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Courtesy of Emily Dickson

Alumni Grant Aden and Emily Dickson take a photo with their former Latin teacher Tom Herpel to commemorate their engagement. The two have dated for six years and will be living together in Omaha, Neb. as of summer 2022. “What I’m most excited about getting married is coming back to St. Louis at some point. I think as much as I [pretend] I don’t like St. Louis, we definitely want to come back to raise our family,” Dickson said. “I’m looking forward to that, and Grant wants to be a pediatrician. He’s just so good with kids. I’m excited about that chapter of our lives.”

A pop quiz proposal

Alumni Grant Aden and Emily Dickson get engaged through unconventional means

For many students, the mention of the words “pop quiz” creates a feeling of panic. However, alumnus Grant Aden, class of 2017, and alumna Emily Dickson, class of 2018, have come to know a different meaning behind the words: a proposal.

Six years ago, as high school students, Aden and Dickson began dating following an unconventional King of Hearts proposal in the form of a pop quiz in Latin class. After partnering with Aden for multiple activities in their Latin II class, Dickson approached Latin teacher Tom Herpel with an idea. She planned to ask Aden out by giving the class a fake pop quiz.

“I remember being really excited about helping. I was honored that Emily trusted me enough to help with the quiz because it’s a personal thing,” Herpel said. “Asking someone to a dance can go pretty bad. In addition to that, you’re confiding in someone [that you] like this person.”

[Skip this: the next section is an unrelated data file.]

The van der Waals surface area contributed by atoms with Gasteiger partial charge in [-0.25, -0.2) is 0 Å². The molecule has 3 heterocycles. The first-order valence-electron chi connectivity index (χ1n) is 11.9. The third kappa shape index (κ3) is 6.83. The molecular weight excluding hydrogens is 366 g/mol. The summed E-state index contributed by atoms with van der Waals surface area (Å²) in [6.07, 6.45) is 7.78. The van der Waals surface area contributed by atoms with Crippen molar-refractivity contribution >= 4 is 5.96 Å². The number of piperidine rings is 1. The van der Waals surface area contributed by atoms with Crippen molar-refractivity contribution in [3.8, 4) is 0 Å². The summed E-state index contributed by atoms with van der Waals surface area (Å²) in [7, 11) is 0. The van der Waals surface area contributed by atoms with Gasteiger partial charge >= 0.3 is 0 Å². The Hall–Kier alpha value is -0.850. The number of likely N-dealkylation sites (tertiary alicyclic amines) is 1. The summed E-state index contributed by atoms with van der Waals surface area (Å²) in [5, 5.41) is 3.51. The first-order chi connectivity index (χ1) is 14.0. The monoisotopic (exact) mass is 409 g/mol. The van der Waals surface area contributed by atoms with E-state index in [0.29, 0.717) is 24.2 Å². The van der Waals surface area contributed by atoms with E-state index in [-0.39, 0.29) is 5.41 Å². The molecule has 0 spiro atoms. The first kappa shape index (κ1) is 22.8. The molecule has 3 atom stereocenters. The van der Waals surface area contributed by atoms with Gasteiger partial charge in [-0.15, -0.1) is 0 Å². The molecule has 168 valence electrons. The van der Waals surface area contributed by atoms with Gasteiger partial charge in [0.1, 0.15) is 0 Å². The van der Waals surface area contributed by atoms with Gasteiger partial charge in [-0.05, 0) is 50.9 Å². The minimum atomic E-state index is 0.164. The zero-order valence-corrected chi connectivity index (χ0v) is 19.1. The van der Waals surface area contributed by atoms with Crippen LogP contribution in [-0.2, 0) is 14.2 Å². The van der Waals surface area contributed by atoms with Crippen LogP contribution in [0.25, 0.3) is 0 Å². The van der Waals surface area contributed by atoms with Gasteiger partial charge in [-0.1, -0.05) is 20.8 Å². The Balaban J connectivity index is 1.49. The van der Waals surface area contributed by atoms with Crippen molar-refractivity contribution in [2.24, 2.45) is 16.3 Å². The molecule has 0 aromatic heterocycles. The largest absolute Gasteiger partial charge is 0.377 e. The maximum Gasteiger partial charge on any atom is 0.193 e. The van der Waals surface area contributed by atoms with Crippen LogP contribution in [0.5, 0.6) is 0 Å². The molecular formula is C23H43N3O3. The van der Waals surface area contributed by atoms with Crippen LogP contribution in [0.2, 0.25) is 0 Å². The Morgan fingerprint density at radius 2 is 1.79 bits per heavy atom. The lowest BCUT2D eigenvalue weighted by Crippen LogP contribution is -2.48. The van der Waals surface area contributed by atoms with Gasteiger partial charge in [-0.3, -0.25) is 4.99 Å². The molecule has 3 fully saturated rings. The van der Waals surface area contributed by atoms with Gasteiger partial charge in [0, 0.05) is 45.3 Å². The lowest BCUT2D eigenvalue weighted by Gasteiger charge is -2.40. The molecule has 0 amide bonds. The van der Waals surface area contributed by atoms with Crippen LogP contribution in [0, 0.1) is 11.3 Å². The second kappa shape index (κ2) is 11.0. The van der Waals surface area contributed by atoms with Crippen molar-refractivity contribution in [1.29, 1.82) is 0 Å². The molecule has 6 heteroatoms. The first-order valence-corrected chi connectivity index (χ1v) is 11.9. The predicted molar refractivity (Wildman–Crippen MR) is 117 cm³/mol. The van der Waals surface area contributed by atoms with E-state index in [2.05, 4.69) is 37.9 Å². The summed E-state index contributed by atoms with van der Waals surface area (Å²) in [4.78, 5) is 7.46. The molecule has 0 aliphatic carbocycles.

Questions on the fake quiz covered translations, grammar and culture from the class’s current unit. The last question on the quiz read, ‘If Grant can translate this, the pop quiz doesn’t count.’ Beneath it, written in Latin, Dickson asked Aden to be her date to the dance.

“Everybody else finished the quiz before I did. I’m a slow reader, and I wasn’t that good at Latin. By the time I looked up, everybody was staring at me,” Aden said. “It was really funny. People played it so well. I didn’t think anything suspicious was happening. I remember being so embarrassed I wasn’t even able to translate a single word so I had Herpel do it for me.”

Following graduation, Aden and Dickson became part of the 33% of college students in long-distance relationships. Aden attended the University of Tulsa while Dickson attended the University of Rockhurst. The couple stayed connected by meeting over school breaks and setting aside time to call each night.

“We called each other for at least an hour every night. My friends didn’t understand, and I got some crap from some of them. They thought it was weird that I was spending that much time calling him. But we were putting in the effort because when you don’t see someone all the time, you have to catch up on what’s going on,” Dickson said.

Alumna Emily Dickson shows off her engagement ring after a proposal by alumnus Grant Aden. (Courtesy of Emily Dickson)

Although the two were apart, they prepared to take the next step in their relationship.